Global Learning XPRIZE finalists chase $10M prize for literacy solutions

Lao schoolgirls read books. Photo by: Blue Plover / CC BY-SA

NEW YORK — An estimated 250 million children around the world cannot read. XPRIZE, a nonprofit organization that seeks to magnify impact through its incentive-based competitions, aims to solve that problem. The group believes that the key is not just to train more teachers, but to turn students into teachers themselves.

The five finalists for the Global Learning XPRIZE — a $15 million competition financed by SpaceX and Tesla CEO Elon Musk — were announced at the Social Good Summit in New York on Sunday, held alongside the U.N. General Assembly during Global Goals Week. The teams have developed open-source and scalable software solutions with the aim of enabling children to teach themselves to read over the course of 18 months. Each of the finalists received $1 million — but the one that gets kids reading to the highest level during that time will receive the remaining $10 million in April 2019. Finalists CCI, Kitkit School, and RoboTutor from the United States, along with onebillion from the United Kingdom and Chimple from India, will begin field testing in November in partnership with the U.N. Educational, Scientific and Cultural Organization, the World Food Programme, and the government of Tanzania.

Devex caught up with Matt Keller, senior director of the Global Learning XPRIZE, to learn more about it and its support of work that leverages emerging technology to level the playing field in the classroom and beyond.

“You’re never going to reach what the U.N. hopes to reach by just doing the same old thing, training teachers and building new schools,” said Keller, who previously worked for WFP and One Laptop Per Child. “That should be done, but if you don’t look at technology as a way to scale quality learning, I don’t think you’ll ever get there.” He described the prize’s work as the kind of moonshot thinking that will be needed to achieve the Sustainable Development Goals by 2030.

When Musk shared news of the prize via Twitter, he called illiteracy the “wellspring of poverty.” “If you don’t focus on that first, nothing can flow from it,” Keller said, previewing remarks he will make at a high-level UNGA side event on youth innovation, social business, and the SDGs on Thursday. The people who fund XPRIZE competitions do so because they believe in the need for exponential growth rather than linear change, and these finalists have the potential for that kind of scale. “If we can prove that every kid is also a teacher, that’s exponential incarnate,” Keller said.

At One Laptop Per Child, he found that laptops are not conducive to self learning — but when tablets arrived, they seemed the perfect learning instrument for children, given how intuitive they are to use, he said. The key is to drive innovation around this potential to develop for the autodidact, or self-taught person, in every child. And because of the open-source nature of this competition, the whole will be greater than the sum of its parts.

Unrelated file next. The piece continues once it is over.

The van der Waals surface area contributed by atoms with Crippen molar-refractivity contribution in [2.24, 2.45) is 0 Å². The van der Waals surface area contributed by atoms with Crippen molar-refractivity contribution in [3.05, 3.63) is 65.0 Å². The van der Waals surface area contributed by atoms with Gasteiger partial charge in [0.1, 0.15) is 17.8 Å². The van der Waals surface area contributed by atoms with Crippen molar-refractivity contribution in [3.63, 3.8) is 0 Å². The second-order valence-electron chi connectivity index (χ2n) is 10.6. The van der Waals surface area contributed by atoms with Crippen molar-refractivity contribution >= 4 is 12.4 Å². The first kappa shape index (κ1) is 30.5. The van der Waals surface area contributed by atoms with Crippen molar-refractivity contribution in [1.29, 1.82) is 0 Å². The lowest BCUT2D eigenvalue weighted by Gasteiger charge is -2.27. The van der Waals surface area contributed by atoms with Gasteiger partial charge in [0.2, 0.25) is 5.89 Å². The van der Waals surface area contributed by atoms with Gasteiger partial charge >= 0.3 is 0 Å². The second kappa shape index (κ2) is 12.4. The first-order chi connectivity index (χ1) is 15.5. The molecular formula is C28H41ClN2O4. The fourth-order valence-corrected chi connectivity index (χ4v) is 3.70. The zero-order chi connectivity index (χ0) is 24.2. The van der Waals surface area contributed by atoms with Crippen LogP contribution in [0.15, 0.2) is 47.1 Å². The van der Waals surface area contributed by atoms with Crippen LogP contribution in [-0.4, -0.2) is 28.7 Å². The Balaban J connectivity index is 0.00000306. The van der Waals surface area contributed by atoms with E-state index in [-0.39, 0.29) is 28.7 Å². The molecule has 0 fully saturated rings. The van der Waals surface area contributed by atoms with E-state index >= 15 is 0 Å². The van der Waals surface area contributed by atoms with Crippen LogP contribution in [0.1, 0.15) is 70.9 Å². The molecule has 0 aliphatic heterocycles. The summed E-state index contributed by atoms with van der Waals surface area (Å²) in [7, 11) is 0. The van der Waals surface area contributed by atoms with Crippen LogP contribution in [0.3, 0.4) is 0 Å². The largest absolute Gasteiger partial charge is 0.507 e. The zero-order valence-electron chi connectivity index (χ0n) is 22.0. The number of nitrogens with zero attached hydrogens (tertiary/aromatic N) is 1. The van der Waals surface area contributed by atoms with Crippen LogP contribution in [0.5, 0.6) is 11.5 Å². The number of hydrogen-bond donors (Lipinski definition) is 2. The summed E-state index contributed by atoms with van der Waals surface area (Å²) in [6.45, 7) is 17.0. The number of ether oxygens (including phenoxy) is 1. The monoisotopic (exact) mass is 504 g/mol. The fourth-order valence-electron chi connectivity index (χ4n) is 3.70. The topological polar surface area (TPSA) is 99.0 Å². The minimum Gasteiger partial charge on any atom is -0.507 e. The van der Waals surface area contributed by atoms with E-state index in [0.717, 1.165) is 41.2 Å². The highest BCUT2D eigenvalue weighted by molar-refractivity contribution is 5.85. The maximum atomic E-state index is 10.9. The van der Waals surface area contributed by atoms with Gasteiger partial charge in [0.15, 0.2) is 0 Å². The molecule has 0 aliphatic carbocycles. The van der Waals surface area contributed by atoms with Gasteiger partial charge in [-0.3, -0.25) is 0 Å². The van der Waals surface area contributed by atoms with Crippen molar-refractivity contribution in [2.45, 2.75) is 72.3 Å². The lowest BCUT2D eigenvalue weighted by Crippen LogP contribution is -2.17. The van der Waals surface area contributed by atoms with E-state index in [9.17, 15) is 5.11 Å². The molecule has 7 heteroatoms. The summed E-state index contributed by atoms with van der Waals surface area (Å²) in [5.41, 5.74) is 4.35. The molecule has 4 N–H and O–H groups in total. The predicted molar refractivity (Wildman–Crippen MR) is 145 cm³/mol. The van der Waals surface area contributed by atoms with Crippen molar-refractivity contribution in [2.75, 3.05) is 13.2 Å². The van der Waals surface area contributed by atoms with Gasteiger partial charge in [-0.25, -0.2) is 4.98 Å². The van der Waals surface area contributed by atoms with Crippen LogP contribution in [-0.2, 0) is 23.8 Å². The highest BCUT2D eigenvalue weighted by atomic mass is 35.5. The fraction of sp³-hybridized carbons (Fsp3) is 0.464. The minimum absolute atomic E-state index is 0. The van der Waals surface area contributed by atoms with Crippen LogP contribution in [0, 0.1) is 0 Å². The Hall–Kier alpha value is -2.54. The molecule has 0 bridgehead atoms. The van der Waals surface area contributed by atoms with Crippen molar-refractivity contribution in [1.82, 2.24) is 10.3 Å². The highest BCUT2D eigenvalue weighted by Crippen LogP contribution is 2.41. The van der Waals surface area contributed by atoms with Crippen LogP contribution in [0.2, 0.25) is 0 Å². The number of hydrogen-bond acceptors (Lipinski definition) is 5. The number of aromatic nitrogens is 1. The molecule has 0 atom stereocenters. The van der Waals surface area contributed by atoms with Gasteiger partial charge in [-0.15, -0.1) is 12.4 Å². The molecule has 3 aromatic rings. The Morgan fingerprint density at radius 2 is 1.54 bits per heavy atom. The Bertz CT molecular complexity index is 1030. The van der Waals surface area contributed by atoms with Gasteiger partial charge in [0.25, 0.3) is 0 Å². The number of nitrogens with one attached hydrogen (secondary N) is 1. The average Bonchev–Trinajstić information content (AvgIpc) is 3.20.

“What we’re trying to do is catalyze a market,” Keller said. “If we can prove beyond a reasonable doubt our basic supposition that the right technology can bring out the autodidact in every child, we’re creating a market.”

Musk’s financing of the Global Learning XPRIZE points to growing interest among Silicon Valley philanthropists in technology-based, for-profit education solutions for the poor, particularly when it comes to personalized learning, as well as artificial intelligence for good.

“Somebody could look at that and say, ‘holy cow, if we can create a device at a price point low enough that every parent on planet earth would invest in [it], we're going to do that,’ and that's the golden ticket,” Keller said. “Some company, some group, some startup says there is a billion person market out there at the bottom rung, that at the right price point would buy this for their kid. And that’s a game changer. That’s scale no nonprofit, no U.N. agency, no multilateral could hope to reach.”

As a next step, 4,000 children in 150 villages in the Tanga region of Tanzania will test the software solutions before results are measured against a control group. To watch the announcement of the Global Learning XPRIZE finalists at the Social Good Summit, head to 6:37:35 in this video from the event.

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About the author

  • Catherine Cheney

    Catherine Cheney is a Senior Reporter for Devex. She covers the West Coast of the U.S., focusing on the role of technology, innovation, and philanthropy in achieving the Sustainable Development Goals. And she frequently represents Devex as a speaker and moderator. Prior to joining Devex, Catherine earned her bachelor’s and master’s degrees from Yale University, worked as a web producer for POLITICO and reporter for World Politics Review, and helped to launch NationSwell. Catherine has reported domestically and internationally for outlets including The Atlantic and the Washington Post. Outside of her own reporting, Catherine also supports other journalists to cover what is working, through her work with the Solutions Journalism Network.